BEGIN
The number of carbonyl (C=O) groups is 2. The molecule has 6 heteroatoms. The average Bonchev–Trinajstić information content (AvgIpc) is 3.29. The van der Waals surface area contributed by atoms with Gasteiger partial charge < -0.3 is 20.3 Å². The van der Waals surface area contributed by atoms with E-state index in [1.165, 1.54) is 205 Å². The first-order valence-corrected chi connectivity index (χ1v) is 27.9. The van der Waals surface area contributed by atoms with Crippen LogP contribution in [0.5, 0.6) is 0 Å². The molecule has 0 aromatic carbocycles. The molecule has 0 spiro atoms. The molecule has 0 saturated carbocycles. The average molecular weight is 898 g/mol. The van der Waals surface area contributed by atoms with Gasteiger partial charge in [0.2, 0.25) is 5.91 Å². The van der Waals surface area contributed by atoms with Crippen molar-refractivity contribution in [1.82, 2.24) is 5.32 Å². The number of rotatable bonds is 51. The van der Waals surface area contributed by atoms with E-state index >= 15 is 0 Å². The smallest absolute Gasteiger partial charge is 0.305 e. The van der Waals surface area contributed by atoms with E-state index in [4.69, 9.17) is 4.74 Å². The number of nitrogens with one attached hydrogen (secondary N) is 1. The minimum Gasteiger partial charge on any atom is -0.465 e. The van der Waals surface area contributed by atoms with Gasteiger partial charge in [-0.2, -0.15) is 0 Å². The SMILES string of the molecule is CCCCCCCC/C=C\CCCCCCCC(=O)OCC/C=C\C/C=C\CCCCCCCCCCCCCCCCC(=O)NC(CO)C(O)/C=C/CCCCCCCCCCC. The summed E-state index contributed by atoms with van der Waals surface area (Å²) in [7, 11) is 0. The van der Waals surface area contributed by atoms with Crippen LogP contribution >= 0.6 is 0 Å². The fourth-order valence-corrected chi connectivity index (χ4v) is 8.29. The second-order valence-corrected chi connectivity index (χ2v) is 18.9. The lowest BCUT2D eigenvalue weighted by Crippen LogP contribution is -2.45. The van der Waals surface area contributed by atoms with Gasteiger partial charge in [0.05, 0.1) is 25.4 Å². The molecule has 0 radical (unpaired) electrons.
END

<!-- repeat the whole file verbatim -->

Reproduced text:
The number of carbonyl (C=O) groups is 2. The molecule has 6 heteroatoms. The average Bonchev–Trinajstić information content (AvgIpc) is 3.29. The van der Waals surface area contributed by atoms with Gasteiger partial charge < -0.3 is 20.3 Å². The van der Waals surface area contributed by atoms with E-state index in [1.165, 1.54) is 205 Å². The first-order valence-corrected chi connectivity index (χ1v) is 27.9. The van der Waals surface area contributed by atoms with Crippen LogP contribution in [0.5, 0.6) is 0 Å². The molecule has 0 aromatic carbocycles. The molecule has 0 spiro atoms. The molecule has 0 saturated carbocycles. The average molecular weight is 898 g/mol. The van der Waals surface area contributed by atoms with Gasteiger partial charge in [0.2, 0.25) is 5.91 Å². The van der Waals surface area contributed by atoms with Crippen molar-refractivity contribution in [1.82, 2.24) is 5.32 Å². The number of rotatable bonds is 51. The van der Waals surface area contributed by atoms with E-state index >= 15 is 0 Å². The smallest absolute Gasteiger partial charge is 0.305 e. The van der Waals surface area contributed by atoms with E-state index in [4.69, 9.17) is 4.74 Å². The number of nitrogens with one attached hydrogen (secondary N) is 1. The minimum Gasteiger partial charge on any atom is -0.465 e. The van der Waals surface area contributed by atoms with Gasteiger partial charge in [-0.2, -0.15) is 0 Å². The SMILES string of the molecule is CCCCCCCC/C=C\CCCCCCCC(=O)OCC/C=C\C/C=C\CCCCCCCCCCCCCCCCC(=O)NC(CO)C(O)/C=C/CCCCCCCCCCC. The summed E-state index contributed by atoms with van der Waals surface area (Å²) in [7, 11) is 0. The van der Waals surface area contributed by atoms with Crippen LogP contribution >= 0.6 is 0 Å². The fourth-order valence-corrected chi connectivity index (χ4v) is 8.29. The second-order valence-corrected chi connectivity index (χ2v) is 18.9. The lowest BCUT2D eigenvalue weighted by Crippen LogP contribution is -2.45. The van der Waals surface area contributed by atoms with Gasteiger partial charge in [0.05, 0.1) is 25.4 Å². The molecule has 0 radical (unpaired) electrons.